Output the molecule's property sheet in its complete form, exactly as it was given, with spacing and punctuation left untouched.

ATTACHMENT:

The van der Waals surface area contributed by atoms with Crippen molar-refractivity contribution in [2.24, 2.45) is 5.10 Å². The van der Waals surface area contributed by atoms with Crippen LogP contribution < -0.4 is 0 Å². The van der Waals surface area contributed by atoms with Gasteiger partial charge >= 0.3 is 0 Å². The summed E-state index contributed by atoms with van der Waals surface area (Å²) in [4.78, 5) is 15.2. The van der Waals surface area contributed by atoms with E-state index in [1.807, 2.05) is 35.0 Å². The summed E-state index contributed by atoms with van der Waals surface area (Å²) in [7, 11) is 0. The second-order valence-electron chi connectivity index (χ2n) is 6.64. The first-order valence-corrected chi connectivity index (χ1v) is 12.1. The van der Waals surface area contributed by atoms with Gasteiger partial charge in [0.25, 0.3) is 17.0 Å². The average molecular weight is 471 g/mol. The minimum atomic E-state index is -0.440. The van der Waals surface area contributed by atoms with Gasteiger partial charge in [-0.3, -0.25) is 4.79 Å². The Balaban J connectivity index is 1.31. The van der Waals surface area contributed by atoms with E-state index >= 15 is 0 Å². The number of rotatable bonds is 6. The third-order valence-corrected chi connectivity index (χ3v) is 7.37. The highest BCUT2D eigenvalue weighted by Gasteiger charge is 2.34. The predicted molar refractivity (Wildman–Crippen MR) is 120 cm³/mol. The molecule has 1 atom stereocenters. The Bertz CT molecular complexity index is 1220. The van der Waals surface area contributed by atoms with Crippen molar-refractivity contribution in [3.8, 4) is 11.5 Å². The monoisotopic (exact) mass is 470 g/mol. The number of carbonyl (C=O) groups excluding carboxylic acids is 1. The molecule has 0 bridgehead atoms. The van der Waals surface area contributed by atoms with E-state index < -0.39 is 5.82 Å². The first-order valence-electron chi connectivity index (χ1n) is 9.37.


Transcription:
The van der Waals surface area contributed by atoms with Crippen molar-refractivity contribution in [2.24, 2.45) is 5.10 Å². The van der Waals surface area contributed by atoms with Crippen LogP contribution < -0.4 is 0 Å². The van der Waals surface area contributed by atoms with Gasteiger partial charge >= 0.3 is 0 Å². The summed E-state index contributed by atoms with van der Waals surface area (Å²) in [4.78, 5) is 15.2. The van der Waals surface area contributed by atoms with E-state index in [1.807, 2.05) is 35.0 Å². The summed E-state index contributed by atoms with van der Waals surface area (Å²) in [7, 11) is 0. The second-order valence-electron chi connectivity index (χ2n) is 6.64. The first-order valence-corrected chi connectivity index (χ1v) is 12.1. The van der Waals surface area contributed by atoms with Gasteiger partial charge in [0.25, 0.3) is 17.0 Å². The average molecular weight is 471 g/mol. The minimum atomic E-state index is -0.440. The van der Waals surface area contributed by atoms with Gasteiger partial charge in [-0.3, -0.25) is 4.79 Å². The Balaban J connectivity index is 1.31. The van der Waals surface area contributed by atoms with E-state index >= 15 is 0 Å². The number of rotatable bonds is 6. The third-order valence-corrected chi connectivity index (χ3v) is 7.37. The highest BCUT2D eigenvalue weighted by Gasteiger charge is 2.34. The predicted molar refractivity (Wildman–Crippen MR) is 120 cm³/mol. The molecule has 1 atom stereocenters. The Bertz CT molecular complexity index is 1220. The van der Waals surface area contributed by atoms with Crippen molar-refractivity contribution in [3.8, 4) is 11.5 Å². The monoisotopic (exact) mass is 470 g/mol. The number of carbonyl (C=O) groups excluding carboxylic acids is 1. The molecule has 0 bridgehead atoms. The van der Waals surface area contributed by atoms with E-state index < -0.39 is 5.82 Å². The first-order valence-electron chi connectivity index (χ1n) is 9.37.